Tree of Savior

Game review by
Franklin Rinaldi, Common Sense Media
Tree of Savior Game Poster Image
Anime-inspired online game deep, has obscure skill system.

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A lot or a little?

The parents' guide to what's in this game.

Positive Messages

Players get rewarded for helping others along the way, but violence needed to defeat wide variety of creatures.

Positive Role Models & Representations

Many characters give instruction, provide encouraging dialogue, teach you to grow, develop.

Ease of Play

Simple controls, tutorials to help players, but difficulty in learning how to advance your character with large options from class skill tree. 


Mild violence; players need to repeatedly kill creatures, but there's no blood, gore. Creatures only fall over, disappear when killed. 


Game is free to play, but many incentives to spend money on start packages, cosmetic outfits, other enhancements.


Drinking, Drugs & Smoking

What parents need to know

Parents need to know that Tree of Savior is a downloadable free-to-play massively multiplayer online game (MMOG) set in a fantasy world involving magic and multiple missing goddesses. The world is huge and the character development is very deep, which can frustrate some players, because while there are lots of tutorials, it can be hard to determine the best way to improve your characters. While it's free to play, there are incentives to purchase start packs and other items in the store such as cosmetics and item boosts. There's a focus on combat and eliminating monsters, but there's no blood or gore shown, and enemies disappear when defeated. Parents should also be aware that while the game doesn't have objectionable language, the unmoderated nature of play means that gamers could be exposed to objectionable comments from other players.

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What's it about?

In TREE OF SAVIOR, players embark on a journey to search for goddesses in a world of chaos. The various goddesses of the world have stopped answering the prayers of the people. Even worse, the Divine Tree emerged in the capital and destroyed it, causing trees and flowers to transform into monsters and unleashing chaos as its effects spread. It's up to the players to create a character from one of 80 character classes, fight across the land through numerous monsters, and discover where these mythical beings have gone.

Is it any good?

This deep, expansive multiplayer adventure is highly entertaining, balancing simplicity with complexity that can be mastered by all ages, but the repetition and obscure skill system won't make this for everyone. The anime-style art is very charming with soft colors and shapes that are appealing, which draws you in to look at the details. There are a wide variety of costumes and expressions to help you customize your character, although you should keep in mind that many of those may cost you real money. The character development is what really sets Tree of Savior apart, with its class and rank system: Eighty character classes with seven level ranks provide numerous ways to make a build that's just right for your own play style. Your freedom of choice in how to progress and how to prioritize your stats and abilities without a fixed path is what makes the game both fun and challenging. But It's not without its flaws, because that freedom comes at the expense of frustration in fully understanding the leveling mechanics, along with a fairly difficult system of resetting points for experimenting. There's also a lot of repetitive killing (grinding) to accomplish many actions, gaining additional experience, and completing numerous objectives. With low drop rates for items, this can become tiresome, but for those who like the grind, it's still a fun challenge.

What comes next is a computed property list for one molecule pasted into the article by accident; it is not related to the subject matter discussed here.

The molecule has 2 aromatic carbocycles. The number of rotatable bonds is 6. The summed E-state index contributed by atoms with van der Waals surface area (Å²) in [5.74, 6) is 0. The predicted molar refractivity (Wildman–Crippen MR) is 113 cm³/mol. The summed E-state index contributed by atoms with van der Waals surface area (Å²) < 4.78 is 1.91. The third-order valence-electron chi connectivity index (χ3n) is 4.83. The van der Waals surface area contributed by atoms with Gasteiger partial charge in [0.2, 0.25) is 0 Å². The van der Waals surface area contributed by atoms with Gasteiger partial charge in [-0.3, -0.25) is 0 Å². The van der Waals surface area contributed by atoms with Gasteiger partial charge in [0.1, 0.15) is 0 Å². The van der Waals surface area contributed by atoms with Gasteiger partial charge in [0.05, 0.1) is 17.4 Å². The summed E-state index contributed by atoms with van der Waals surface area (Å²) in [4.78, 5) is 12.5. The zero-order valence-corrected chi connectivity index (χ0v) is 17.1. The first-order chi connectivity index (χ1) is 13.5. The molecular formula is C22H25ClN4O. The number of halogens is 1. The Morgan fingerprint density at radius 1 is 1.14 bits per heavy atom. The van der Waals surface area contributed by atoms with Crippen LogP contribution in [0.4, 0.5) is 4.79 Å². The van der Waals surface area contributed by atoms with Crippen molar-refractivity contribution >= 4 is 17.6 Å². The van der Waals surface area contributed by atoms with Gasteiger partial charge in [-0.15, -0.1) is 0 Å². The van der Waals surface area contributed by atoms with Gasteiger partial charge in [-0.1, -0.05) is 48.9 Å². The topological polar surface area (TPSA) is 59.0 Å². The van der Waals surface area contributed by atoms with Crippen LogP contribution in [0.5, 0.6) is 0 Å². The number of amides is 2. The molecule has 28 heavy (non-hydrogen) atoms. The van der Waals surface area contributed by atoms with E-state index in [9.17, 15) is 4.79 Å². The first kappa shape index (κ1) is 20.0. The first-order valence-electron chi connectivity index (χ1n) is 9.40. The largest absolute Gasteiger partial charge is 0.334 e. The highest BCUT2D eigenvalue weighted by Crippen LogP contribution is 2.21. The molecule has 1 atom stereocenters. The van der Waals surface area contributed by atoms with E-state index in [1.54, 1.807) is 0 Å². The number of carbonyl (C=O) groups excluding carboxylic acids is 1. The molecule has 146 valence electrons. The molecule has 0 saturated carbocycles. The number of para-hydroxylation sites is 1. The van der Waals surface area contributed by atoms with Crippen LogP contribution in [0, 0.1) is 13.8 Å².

Combat in Tree of Savior is fun, and the diversity in the unique boss monsters keeps it refreshing and challenging. Most of the game can be played alone, but it has a nice system for grouping and working together. Players should be warned that the chat system and the proliferation of bots in game can get annoying, even though there are add-ons that can help hide that. But despite the bots, the in-game support from other players is generally friendly and helpful. Overall, Tree of Savior is a game worth taking a look at for multiplayer game fans. It won't be for everyone, but it's an experience that can be enjoyed by all.

Talk to your kids about ...

  • Families can talk about privacy and Internet safety. Why is it important to make sure you're having safe and appropriate conversations when chatting in an online game? What could be the danger in sharing too much information?

  • Discuss the dangers of getting pulled into microtransactions. Why do you think companies try to get players hooked on paying real cash for items that can be earned over a prolonged period of time?

Game details

Our editors recommend

For kids who love adventure

Themes & Topics

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